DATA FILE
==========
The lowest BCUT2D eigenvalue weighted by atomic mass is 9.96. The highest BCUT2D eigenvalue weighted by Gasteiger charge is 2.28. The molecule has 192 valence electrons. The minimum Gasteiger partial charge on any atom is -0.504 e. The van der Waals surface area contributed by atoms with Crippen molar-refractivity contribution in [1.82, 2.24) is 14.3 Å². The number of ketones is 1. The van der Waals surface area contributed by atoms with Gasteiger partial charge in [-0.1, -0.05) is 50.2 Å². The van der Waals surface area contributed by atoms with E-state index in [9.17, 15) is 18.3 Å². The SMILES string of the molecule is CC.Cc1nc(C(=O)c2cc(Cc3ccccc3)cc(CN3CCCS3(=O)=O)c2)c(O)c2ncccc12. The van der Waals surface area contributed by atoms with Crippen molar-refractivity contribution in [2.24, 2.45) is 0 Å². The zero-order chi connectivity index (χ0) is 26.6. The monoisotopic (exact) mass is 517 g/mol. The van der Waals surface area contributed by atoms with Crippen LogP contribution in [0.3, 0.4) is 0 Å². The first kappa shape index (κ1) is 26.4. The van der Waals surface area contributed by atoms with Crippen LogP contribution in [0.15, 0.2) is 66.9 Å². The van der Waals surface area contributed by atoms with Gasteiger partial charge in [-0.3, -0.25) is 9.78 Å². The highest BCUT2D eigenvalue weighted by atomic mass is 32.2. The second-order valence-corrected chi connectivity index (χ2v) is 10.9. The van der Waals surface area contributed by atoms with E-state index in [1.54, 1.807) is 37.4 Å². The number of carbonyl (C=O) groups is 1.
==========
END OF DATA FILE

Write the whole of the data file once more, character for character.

The lowest BCUT2D eigenvalue weighted by atomic mass is 9.96. The highest BCUT2D eigenvalue weighted by Gasteiger charge is 2.28. The molecule has 192 valence electrons. The minimum Gasteiger partial charge on any atom is -0.504 e. The van der Waals surface area contributed by atoms with Crippen molar-refractivity contribution in [1.82, 2.24) is 14.3 Å². The number of ketones is 1. The van der Waals surface area contributed by atoms with Gasteiger partial charge in [-0.1, -0.05) is 50.2 Å². The van der Waals surface area contributed by atoms with E-state index in [9.17, 15) is 18.3 Å². The SMILES string of the molecule is CC.Cc1nc(C(=O)c2cc(Cc3ccccc3)cc(CN3CCCS3(=O)=O)c2)c(O)c2ncccc12. The van der Waals surface area contributed by atoms with Crippen molar-refractivity contribution in [2.24, 2.45) is 0 Å². The zero-order chi connectivity index (χ0) is 26.6. The monoisotopic (exact) mass is 517 g/mol. The van der Waals surface area contributed by atoms with Crippen LogP contribution in [0.3, 0.4) is 0 Å². The first kappa shape index (κ1) is 26.4. The van der Waals surface area contributed by atoms with Crippen LogP contribution in [0.15, 0.2) is 66.9 Å². The van der Waals surface area contributed by atoms with Gasteiger partial charge in [-0.3, -0.25) is 9.78 Å². The highest BCUT2D eigenvalue weighted by atomic mass is 32.2. The second-order valence-corrected chi connectivity index (χ2v) is 10.9. The van der Waals surface area contributed by atoms with E-state index in [1.54, 1.807) is 37.4 Å². The number of carbonyl (C=O) groups is 1.